The idea of the moon box is to give the actors as much freedom of movement within that space, so they are not constrained by lighting or technical limitations. We are freeing up the stage in a sense. I think nights are a place where cinematographers can get very expressive. We wanted I Know What You Did Last Summer to be naturalistic, to feel like a real world. We didn’t want it to feel fantastical or theatrical in any kind of way. Amazon, at the last minute, said they wanted things to be bright, poppy, and lean into moments of darkness.
NFS: Did Amazon studios have any technical specifications that they wanted you to follow while filming?
Malatynska: Right before we started, they wanted to elevate everything to feel like aspirational horror. It was like presenting a perfect, pretty world that is dismantled throughout the series. Our showrunner didn’t want the lighting to be very theatrical, but for the night exterior, it gets tricky when you’re in a cave. There were a lot of conversations about how much light needed to be added or taken away.
NFS: How did you light the cave scenes?
Malatynska: What was great [was] that we used a little bit of film light, but in the end, our approach to the cave became the flashlights. What you’re not seeing that is lighting up their faces is this piece of reflective muslin, so when they shine their flashlights, it reflects that light. In the cave, we needed to adjust as much as possible. As we progressed, we turned [the lights] down until we were relying on the flashlights.
NFS: What scene from this project are you most proud of?
Malatynska: I was rewatching episode 4, and I liked that sequence before the kids meet at Snak & Stuff when Riley (Ashley Moore) is on her bicycle, riding by Lyla (Fiona Rene) is looking at Johnny’s (Sebastian Amoruso) decapitated body, then Clara (Brooke Bloom) driving up. I think that was beautifully done. The entire opening to [episode] four is interesting. It is opening up on Alli’s OnlyFans page, but I like the way it all sequences into the story, and how it flows into the next thing. The way we handled the sex scenes on set was appropriate, and not uncomfortable. Those scenes were directed by a woman [Logan Kibens], and I would operate those scenes in a way that made the space safe and comfortable for everyone.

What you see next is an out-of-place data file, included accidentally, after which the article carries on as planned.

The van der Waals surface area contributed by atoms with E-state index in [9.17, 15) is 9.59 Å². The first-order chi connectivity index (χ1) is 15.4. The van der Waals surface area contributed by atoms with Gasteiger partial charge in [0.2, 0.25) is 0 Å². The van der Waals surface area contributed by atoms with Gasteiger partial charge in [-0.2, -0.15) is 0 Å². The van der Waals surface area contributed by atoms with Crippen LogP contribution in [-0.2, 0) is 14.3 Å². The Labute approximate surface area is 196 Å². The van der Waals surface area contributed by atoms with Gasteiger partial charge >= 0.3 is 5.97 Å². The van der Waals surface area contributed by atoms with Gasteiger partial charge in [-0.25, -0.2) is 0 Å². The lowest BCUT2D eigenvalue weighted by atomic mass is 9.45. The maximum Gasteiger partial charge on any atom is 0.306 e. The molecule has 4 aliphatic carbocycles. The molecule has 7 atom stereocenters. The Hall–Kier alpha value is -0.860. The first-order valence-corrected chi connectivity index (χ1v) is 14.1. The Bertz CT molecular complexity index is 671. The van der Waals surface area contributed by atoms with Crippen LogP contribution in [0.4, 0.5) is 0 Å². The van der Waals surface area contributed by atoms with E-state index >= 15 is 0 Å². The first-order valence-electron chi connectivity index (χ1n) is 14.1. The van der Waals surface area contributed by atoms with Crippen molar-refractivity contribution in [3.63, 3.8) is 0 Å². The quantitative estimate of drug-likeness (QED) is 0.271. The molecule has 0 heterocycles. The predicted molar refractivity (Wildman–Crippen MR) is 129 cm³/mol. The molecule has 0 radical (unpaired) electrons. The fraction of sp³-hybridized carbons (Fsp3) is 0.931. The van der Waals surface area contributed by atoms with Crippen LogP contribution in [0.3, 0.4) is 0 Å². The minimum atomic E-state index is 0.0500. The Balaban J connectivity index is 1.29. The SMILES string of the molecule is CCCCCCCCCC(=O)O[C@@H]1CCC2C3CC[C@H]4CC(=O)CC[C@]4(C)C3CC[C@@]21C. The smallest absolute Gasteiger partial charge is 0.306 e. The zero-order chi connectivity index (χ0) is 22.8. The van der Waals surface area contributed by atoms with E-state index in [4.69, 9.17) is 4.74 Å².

NFS: There is a difference between a voyeuristic gaze and a respectful gaze.
Malatynska: In the past, there are shows where the woman is always shot from a higher angle which is some acceptable way of beauty, but it doesn’t necessarily make everyone look good. When I see that, I think, “That is so [the] male gaze.”
Our girls were all tiny, and that was the discussion all the time on set because our camera operators were so much taller than them. I would say, “No, you can’t stand and look down at her. Get a butt-dolly, get an apple box. We need to be right below their eye line. We need them to look powerful.”
They are the protagonist of their own lives. They are not these little, dainty girls that we’re observing or objectifying.
NFS: There is one scene I keep coming back to near the end of episode two where Allison (Madison Iseman) and her father, Bruce (Bill Heck), are in the shed. It’s dark, but you can still see the emotions on the character’s faces.
Malatynska: I like leaning into darkness, but there is a fine line between leaning into darkness and still being able to read emotion on a character’s face. I think in season two of The O.A. when it takes place in this very dark mansion, it looks like they just turned off all of the lights and called it dark. That is the tricky thing about darkness. You still have to see what is happening.
NFS: That is the challenge, and, in your case, filming on an island without any practical street lights can be challenging.
Malatynska: We thought at one point about putting street lights up just to have some sort of motivation for the light, but decided against it. It is pitch black out there with no streetlights, lights, nothing. Nights can have such artistry, and you can have so much fun with nights as a cinematographer.
NFS: Is there anything you’d like to add that I didn’t ask you?
Malatynska: I do actively mentor the next generation of filmmakers and cinematographers. In early 2022, I am planning a workshop that is exploring darkness, nightwork, and different kinds of approaches to nightwork. It is going to be a four-part workshop that is going to be in-person, and available later on Teachable.com.
My site will also have a republished section with the workshop for anyone who wants to learn from a working DP.